For weeks, conservative media have embraced Cliven Bundy, a Nevada rancher who engaged in an armed standoff with federal agents after refusing to pay decades worth of federal grazing fees on public land. The support persisted even as Bundy and his supporters were engaging in revolutionary, insurrectionist rhetoric and repeated threats of violence against government authorities.
Bundy took this even further on April 19, when he made overtly racist comments during one of his daily press conferences. From the New York Times (emphasis added):
"I want to tell you one more thing I know about the Negro," he said. Mr. Bundy recalled driving past a public-housing project in North Las Vegas, "and in front of that government house the door was usually open and the older people and the kids -- and there is always at least a half a dozen people sitting on the porch -- they didn't have nothing to do. They didn't have nothing for their kids to do. They didn't have nothing for their young girls to do.
"And because they were basically on government subsidy, so now what do they do?" he asked. "They abort their young children, they put their young men in jail, because they never learned how to pick cotton. And I've often wondered, are they better off as slaves, picking cotton and having a family life and doing things, or are they better off under government subsidy? They didn't get no more freedom. They got less freedom."
Though Nevada coverage of the Bundy standoff has made it clear that Bundy is breaking the law, right-wing media, and Fox News in particular, have propped up his cause with a PR campaign that romanticizes his lawlessness and the armed militia groups that helped him force a standoff with federal agents. On Fox alone, Bundy received a total 4 hours and 40 minutes of its prime-time programming between April 5, when Bundy's story broke, and April 17:
Fox figures have been aggressive in supporting Bundy's fight with the federal government, led by Fox host Sean Hannity. Hannity interviewed Bundy on his Fox show Hannity, on April 9, sympathizing with the rancher's claims and arguing that allowing Bundy's cattle to graze on public lands "keeps the price of meat down for every American consumer." In the following days, Hannity escalated his rhetoric, arguing that federal agents have "drawn the wrong line in the sand here," praising Bundy because he "like[s] anybody that's willing to fight," and stoking fears "of what this government is capable of doing." Hannity also repeatedly predicted a violent outcome, saying, "This can spiral out of control," and, "If it keeps going, this is going to end very, very badly." He even demanded, "The government needs to stand down" because "I'm telling you, [it is] my opinion that this crisis could come to a head, and lives could be lost." He has refused to apologize for touting the standoff, and has doubled down on his support when his hypocrisy on the rule of law was highlighted.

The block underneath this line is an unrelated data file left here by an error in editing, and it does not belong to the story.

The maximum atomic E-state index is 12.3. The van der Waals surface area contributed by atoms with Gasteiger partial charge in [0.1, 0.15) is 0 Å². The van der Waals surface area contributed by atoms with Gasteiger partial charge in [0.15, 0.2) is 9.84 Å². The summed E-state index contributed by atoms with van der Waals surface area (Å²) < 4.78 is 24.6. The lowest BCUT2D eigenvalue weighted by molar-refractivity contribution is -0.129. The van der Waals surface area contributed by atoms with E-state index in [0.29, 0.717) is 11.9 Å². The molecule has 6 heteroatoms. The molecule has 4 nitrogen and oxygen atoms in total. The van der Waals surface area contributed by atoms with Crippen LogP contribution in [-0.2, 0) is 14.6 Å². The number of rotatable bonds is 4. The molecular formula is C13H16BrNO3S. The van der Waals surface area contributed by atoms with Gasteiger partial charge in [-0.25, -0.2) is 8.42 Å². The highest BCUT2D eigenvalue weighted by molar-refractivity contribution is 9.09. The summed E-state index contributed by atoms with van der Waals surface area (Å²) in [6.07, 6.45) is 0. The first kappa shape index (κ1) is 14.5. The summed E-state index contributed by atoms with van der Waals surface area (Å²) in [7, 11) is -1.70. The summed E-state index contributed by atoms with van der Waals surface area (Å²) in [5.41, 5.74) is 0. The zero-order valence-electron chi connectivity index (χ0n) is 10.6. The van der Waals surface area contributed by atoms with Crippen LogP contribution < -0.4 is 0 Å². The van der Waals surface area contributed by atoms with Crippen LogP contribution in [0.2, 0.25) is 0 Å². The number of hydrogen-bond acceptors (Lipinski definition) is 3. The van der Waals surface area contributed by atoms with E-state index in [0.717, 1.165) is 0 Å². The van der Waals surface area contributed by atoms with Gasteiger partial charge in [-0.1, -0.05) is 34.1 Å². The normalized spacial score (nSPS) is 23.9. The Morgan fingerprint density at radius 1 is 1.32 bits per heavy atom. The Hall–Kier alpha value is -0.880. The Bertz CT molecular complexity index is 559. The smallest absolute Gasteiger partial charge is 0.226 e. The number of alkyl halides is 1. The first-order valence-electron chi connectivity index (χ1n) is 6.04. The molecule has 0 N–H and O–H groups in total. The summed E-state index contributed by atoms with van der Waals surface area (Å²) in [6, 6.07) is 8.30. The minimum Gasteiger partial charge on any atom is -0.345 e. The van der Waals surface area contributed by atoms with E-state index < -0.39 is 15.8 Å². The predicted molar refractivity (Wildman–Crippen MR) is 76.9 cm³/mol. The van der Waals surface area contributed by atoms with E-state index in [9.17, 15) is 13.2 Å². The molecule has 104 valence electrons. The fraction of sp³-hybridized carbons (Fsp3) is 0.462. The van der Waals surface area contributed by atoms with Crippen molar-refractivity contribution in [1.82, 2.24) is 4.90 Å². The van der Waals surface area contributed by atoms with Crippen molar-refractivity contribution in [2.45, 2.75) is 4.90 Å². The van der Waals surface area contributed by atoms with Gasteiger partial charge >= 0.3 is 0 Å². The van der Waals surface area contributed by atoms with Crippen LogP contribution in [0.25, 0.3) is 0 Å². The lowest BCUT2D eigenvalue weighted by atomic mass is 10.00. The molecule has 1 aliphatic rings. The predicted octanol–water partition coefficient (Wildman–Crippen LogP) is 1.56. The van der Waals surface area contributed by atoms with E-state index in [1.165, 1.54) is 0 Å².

Other Fox figures have downplayed Bundy and his supporters' threats of violence, agreeing that Bundy and his supporters demonstrate "the resistance of patriotic Americans," supporting the agitators as "good, hardworking Americans" or "law-abiding American citizens -- patriots," even as they concede that Bundy's actions were illegal. Right-wing outlets outside of Fox have made similar arguments. National Review Online's Kevin Williamson called the presence of armed agents "inflammatory" and compared Bundy to Gandhi. The Drudge Report recklessly hyped the growing fear of a violent standoff between anti-government militia members and federal forces.
Some of Bundy's conservative media supporters seem undeterred by his repulsive comments. Radio host Dana Loesch, who has already used Bundy's standoff to invoke Benghazi, said his comments were "odd and sounds offensive," but also defended him, saying:
I hope no one is surprised that an old man rancher isn't media trained to express himself perfectly. He seems to be decrying what big government has done to the black family -- which big government has negatively affected not just the black family, but all families regardless of ethnicity -- so perhaps he included that in his remarks against big government? I'm just trying to figure out how he even got to the point of discussing it and yes, it's justified to have a healthy suspicion of the New York Times.
On the April 24 edition of MSNBC's Morning Joe, co-hosts Mika Brzezinski and Joe Scarborough, on the other hand, demonstrated what rational coverage of the Bundy's lawlessness looks like, noting, "it's the kind of conservatism that undermines everything that conservatives should be about":
UPDATED: Here's the video of Bundy's racist rant: